One of our smartest choices in moving to the city was to sell our cars. We don’t have to worry about automotive fines, taxes, payments, repairs, or insurance, and we can mostly rely on the T to get us where we want to go. But occasionally there are places remote enough to make the T impractical, when a car would be really helpful.

Unlocking the Zipcar

That’s where Zipcar comes in. I’d known about the company for a while, but today was the first time we’d actually used one. Zipcar lends cars by the hour. When you pay a nominal registration fee, they send you an access card in the mail (I got mine only a day after I registered).

After making a reservation, you show up at the car, hold your card next to a little box behind the windshield (as I’m doing in the picture), and it unlocks the doors. The key’s hanging by the ignition, but it doesn’t work if the car has been locked (though I wonder how many would-be car thieves have made that discovery only after breaking in).

Zipcar ignition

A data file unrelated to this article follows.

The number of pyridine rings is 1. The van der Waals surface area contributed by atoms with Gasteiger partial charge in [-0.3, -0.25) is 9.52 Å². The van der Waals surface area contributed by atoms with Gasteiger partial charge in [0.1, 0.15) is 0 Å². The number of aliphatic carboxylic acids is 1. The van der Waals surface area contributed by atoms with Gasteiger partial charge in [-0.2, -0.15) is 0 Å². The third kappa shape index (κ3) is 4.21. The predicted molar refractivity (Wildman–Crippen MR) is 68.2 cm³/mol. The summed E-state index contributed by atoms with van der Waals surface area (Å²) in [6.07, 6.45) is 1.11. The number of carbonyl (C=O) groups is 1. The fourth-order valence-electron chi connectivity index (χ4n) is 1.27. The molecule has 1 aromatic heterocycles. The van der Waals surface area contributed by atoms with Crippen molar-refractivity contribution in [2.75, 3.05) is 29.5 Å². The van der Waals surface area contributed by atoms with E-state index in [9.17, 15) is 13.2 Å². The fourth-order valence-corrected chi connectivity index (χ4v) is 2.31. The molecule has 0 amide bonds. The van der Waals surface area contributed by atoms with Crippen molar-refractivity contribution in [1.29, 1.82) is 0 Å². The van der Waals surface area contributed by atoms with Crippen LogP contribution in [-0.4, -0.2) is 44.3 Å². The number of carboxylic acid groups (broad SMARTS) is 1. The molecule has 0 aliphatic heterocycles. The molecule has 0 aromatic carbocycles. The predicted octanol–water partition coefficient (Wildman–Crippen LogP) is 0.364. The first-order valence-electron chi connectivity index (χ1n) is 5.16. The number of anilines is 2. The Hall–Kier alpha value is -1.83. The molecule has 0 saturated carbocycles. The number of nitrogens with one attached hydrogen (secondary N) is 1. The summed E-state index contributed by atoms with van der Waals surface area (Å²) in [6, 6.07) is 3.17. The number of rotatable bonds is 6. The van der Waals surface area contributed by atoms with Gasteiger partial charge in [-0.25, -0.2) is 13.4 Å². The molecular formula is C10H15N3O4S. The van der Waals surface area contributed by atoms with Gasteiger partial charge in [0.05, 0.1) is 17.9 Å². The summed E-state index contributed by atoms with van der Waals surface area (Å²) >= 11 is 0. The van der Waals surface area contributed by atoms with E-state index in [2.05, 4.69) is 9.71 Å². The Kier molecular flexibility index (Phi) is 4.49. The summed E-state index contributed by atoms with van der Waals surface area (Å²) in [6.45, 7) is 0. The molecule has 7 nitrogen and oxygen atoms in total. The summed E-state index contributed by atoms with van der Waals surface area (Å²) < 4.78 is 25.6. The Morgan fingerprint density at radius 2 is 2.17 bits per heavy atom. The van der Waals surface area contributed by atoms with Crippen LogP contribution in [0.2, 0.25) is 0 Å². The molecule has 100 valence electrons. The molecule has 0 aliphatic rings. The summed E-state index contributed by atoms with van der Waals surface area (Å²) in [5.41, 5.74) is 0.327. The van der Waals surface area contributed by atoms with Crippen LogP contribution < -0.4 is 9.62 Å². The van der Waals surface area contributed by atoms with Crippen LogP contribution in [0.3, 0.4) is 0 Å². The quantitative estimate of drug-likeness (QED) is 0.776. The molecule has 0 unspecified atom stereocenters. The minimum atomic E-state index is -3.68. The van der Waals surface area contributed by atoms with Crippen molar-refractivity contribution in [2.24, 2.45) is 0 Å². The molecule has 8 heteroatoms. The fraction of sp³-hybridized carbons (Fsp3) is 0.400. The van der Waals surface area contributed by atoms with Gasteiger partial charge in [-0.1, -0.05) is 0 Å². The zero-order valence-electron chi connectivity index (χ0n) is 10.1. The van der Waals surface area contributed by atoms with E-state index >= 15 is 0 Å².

It’s pretty rare for a product or service to give me a warm and fuzzy feeling. If something works well, I usually feel the pain in my wallet, and if it’s inexpensive, then I can expect spotty performance or bad customer service. For me, Zipcar is one of those rare services that makes my life better in an intuitive, inexpensive manner. Their cars are parked all over the city, meaning in my case to pick one up I have to walk only across the street. They pay for gas(!) and cover insurance. Their web interface is easy to use, automatically showing when and where the nearest cars are, with a Google Maps pinprick to make it really obvious. I keep thinking, “what’s the catch?”


  1. Glad to hear that it works well. That does sound perfect for your situation. When I first heard of the concept I would have never guessed it would survive this long.

  2. Thanks for the tip. I’d seen mailers but didn’t know how well it worked. I’ll probably do this in DC next year.

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